UK Restriction Can’t Stop Doctors’ Migration – NMA, NARD

Medical bodies in Nigeria have told the Federal Government that restrictions by the United Kingdom government’s code of practice for the international recruitment of health and social care workers would not impede the migration of Nigerian doctors to other countries.

According to them, the UK can only define its terms, but it cannot change the fundamental right to freedom of movement.

The Nigerian Medical Association (NMA) and the Nigerian Association of Resident Doctors (NARD) were reacting to the UK code of practice, which listed Nigeria among 54 other countries where health workers should not be actively targeted for employment.

The UK explained that the 54 countries were those the WHO recognized as having most pressing health and care workforce-related challenges.

The code read in part, saying: “Countries on the list should not be actively targeted for recruitment by health and social care employers, recruitment organisations, agencies, collaborations, or contracting bodies unless there is a government-to-government agreement in place to allow managed recruitment undertaken strictly in compliance with the terms of that agreement.

“Countries on the WHO Health Workforce Support and Safeguards list are graded red in the code. If a government-to-government agreement is put in place between a partner country, which restricts recruiting organisations to the terms of the agreement, the country is added to the amber list.”

However, Dr. Uche Ojinmah, President of the NMA, reacted in a press interview, saying that Nigerian doctors relocate abroad because of bad governance. He said:

“I don’t actually begrudge the UK for recruiting Nigerian doctors because it’s the poor treatment they are getting from Nigeria that’s pushing them away. If the Nigerian government and people place a premium on Nigerians, they obviously won’t migrate.

“It is okay that the UK is placing us on the lower rungs for recruitment but what about the United States of America, Canada, Grenada, Kingdom of Saudi Arabia, Oman, Qatar, Kuwait, South Africa, Germany, etc?

“Nobody can take away the freedom of movement; it’s a fundamental right. They can only define the terms.”

Also, the NARD president, Dr. Emeka Orji, said doctors can go to other countries to practise their profession.

“The truth is that it is not only the UK that Nigerian health workers go to and even with this list, it only means that they will not only be headhunting our health workers. So, that doesn’t mean people can’t apply to work in the UK,” he said.

The NMA boss also said the restriction might have something to do with the Federal Government’s decision to reduce or even stop the brain drain in the country.

“I know that last year, the MDCN Registrar went to the GMC and the report we got that time was that they discussed how to mitigate the effect of brain drain in Nigeria.

“This is purely speculative but we believe this was part of what was discussed. We can’t confirm that but it is possible,” Ojinmah added.

Earlier, in October 2022, some officials of the Medical and Dental Council of Nigeria (MDCN) visited the General Medical Council Office (GMC) in Manchester, UK, a public body that maintains the official register of medical practitioners within the island nation.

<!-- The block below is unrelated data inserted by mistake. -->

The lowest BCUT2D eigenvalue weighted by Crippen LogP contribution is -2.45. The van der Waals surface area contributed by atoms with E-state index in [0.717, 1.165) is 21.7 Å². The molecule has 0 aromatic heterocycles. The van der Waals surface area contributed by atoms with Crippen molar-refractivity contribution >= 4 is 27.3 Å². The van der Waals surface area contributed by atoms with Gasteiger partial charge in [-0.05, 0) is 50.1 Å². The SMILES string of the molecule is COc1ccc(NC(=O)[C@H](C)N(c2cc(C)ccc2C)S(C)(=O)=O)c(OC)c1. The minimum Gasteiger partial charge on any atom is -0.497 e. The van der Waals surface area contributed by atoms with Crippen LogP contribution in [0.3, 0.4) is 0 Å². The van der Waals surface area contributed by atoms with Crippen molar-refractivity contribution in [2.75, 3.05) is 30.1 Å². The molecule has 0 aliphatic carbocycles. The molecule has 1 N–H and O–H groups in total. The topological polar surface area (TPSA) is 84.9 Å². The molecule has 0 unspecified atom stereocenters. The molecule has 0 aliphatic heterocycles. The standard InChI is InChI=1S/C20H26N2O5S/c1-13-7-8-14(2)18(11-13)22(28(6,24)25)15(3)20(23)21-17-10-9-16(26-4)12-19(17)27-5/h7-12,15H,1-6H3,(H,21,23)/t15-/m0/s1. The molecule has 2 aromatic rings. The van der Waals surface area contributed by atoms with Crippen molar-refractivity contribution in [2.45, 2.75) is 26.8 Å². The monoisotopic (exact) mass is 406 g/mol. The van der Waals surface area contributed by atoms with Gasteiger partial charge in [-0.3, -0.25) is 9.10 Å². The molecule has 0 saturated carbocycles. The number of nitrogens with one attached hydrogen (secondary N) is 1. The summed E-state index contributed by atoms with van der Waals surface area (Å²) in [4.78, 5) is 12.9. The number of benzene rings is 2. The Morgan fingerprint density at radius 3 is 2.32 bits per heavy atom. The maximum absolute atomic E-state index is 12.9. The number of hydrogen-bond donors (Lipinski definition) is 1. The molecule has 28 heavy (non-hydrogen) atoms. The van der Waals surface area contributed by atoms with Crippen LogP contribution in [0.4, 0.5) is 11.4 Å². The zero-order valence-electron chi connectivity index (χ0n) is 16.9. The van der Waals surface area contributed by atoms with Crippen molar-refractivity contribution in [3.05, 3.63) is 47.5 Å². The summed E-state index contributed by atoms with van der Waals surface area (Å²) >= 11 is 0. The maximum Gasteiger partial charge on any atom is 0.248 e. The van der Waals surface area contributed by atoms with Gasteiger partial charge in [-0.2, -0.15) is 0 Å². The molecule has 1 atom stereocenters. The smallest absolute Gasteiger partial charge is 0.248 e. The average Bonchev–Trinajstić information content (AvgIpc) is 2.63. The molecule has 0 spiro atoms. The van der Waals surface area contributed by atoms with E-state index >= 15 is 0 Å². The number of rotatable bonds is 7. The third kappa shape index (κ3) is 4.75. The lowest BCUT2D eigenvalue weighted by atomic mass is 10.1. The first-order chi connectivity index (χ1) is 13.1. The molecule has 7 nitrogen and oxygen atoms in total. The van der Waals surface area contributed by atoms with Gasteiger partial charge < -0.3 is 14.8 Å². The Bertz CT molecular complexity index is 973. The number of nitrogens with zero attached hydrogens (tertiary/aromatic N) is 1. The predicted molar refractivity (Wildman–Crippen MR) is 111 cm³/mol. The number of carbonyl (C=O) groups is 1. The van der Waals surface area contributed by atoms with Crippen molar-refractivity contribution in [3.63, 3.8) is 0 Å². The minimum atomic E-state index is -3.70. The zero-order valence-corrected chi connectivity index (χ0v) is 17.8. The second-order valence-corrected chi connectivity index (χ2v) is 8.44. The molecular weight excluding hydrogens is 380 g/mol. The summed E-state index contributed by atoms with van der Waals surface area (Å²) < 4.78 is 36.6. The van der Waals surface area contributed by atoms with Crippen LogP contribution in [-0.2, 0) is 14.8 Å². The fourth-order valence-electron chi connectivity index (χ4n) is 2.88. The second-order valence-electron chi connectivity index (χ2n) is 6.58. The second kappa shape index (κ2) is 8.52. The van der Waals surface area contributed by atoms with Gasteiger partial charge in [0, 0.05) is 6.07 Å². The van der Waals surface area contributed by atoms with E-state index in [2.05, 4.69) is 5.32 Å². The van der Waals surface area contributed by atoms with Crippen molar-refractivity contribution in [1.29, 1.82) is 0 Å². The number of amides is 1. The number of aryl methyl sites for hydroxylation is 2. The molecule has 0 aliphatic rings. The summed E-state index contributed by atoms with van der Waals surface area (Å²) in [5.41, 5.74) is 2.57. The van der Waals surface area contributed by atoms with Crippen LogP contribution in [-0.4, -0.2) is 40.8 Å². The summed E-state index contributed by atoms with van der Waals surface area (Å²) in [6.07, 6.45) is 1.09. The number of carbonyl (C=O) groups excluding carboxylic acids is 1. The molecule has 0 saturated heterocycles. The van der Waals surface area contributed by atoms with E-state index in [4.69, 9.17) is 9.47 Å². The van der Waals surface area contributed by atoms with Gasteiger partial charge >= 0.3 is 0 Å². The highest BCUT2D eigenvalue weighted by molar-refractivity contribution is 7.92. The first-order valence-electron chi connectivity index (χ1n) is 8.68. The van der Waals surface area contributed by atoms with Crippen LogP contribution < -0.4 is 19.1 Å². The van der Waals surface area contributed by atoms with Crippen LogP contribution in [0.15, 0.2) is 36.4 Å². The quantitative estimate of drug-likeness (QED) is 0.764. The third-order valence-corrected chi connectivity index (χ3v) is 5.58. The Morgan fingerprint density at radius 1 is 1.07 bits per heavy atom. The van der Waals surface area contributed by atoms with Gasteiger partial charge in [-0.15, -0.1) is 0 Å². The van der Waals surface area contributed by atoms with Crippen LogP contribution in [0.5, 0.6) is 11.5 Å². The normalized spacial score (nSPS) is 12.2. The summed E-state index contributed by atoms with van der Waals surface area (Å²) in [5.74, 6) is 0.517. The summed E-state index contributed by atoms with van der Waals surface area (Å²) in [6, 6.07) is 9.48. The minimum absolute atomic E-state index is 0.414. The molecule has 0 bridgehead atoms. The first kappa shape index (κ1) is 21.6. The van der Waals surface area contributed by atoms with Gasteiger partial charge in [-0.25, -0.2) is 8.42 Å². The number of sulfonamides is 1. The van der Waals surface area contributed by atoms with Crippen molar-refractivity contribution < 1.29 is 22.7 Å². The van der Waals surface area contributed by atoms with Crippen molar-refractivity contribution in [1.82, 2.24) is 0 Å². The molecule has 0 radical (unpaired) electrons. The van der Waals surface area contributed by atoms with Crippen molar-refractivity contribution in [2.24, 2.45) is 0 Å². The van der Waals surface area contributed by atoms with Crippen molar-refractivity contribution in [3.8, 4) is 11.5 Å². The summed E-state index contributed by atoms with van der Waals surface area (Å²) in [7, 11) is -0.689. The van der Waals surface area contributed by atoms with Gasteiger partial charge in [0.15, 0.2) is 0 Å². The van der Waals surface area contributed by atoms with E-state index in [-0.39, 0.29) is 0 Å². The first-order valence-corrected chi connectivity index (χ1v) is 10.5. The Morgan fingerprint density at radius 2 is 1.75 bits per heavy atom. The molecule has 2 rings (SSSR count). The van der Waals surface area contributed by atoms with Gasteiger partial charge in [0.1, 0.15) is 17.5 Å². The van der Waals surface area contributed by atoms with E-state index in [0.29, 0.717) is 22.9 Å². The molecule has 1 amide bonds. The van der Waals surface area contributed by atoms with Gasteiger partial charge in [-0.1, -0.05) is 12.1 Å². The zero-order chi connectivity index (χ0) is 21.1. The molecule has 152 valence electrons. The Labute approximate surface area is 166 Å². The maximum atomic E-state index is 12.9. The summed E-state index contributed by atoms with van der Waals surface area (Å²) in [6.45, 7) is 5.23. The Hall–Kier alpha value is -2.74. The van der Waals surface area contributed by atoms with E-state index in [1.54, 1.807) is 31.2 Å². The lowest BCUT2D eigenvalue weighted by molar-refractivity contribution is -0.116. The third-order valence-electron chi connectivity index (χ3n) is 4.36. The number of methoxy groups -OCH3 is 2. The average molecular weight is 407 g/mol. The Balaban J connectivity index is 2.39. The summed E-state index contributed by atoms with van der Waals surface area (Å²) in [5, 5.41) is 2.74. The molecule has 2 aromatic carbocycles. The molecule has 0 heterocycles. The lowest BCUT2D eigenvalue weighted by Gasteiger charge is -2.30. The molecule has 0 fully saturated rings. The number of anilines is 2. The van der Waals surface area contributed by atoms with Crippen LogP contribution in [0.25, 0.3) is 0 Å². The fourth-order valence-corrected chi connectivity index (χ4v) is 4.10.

The MDCN officials who made the visit trip were its Chairman, Prof Abba Waziri; Registrar, Dr. Tajudeen Sanusi, and the Head of Department, Registration, Dr. Henry Okwukenye.

The MDCN later made posts about the visit on its Twitter handle @MDCNOfficial, part of which read: “We had a lot of useful discussions amongst which is the possibility of the UK government to repatriate some funds in line with global health initiatives from Nigerian doctors who were trained with tax payers’ funds.

“Discussion around stemming the tide of brain drain also took place.”

The restriction by the UK comes amid a bill in the House of Reps seeking to impose a five-year compulsory service on doctors as a condition to grant them full practice licence upon graduation to allow them practise abroad, a bill which medical students stood against.

Commenting on the relationship between the bill and the UK’s code of practice, which came up barely three days after the bill, the NARD boss said: “It’s possible the Nigerian government pushed for this (the restriction) but we have not seen any official release to that effect.”

He said that the best and way to reduce the brain drain in the Nigerian medical sector is for the Federal Government to fund the sector and improve working conditions in health centres. According to statistical reports from the GMC, there are currently 11,055 Nigerian-trained doctors in the UK, making it the country with the third highest number of foreign doctors working in the UK, preceded in the record bt India and Pakistan.

“The government is now complaining that there is a brain drain but we have always known this and we have been talking about it. What is now expected is that government should increase the production capacity so that even when these foreign countries come for the doctors, nurses, and other health workers, you will turn it to an advantage, improve on training, infrastructure, improve your personnel and fund health, so that you will not be complaining to foreign countries to stop encroaching on your medical workforce. What you should be doing is encouraging it as long as you have enough. That is what India did,” added the NARD president.

Apart from Nigeria, some other countries placed by the UK on the red list of ‘No active recruitment’ are Afghanistan, Angola, Bangladesh, Benin, Burkina Faso, Burundi, Cameroon, Central African Republic, Chad, Comoros, Congo, Democratic Republic of Congo, Côte d’Ivoire, Djibouti, Equatorial Guinea, Eritrea, Ethiopia, Gabon, The Gambia, Ghana, Guinea, Guinea-Bissau, Haiti, Kiribati, Lao People’s Democratic Republic, Lesotho, Liberia.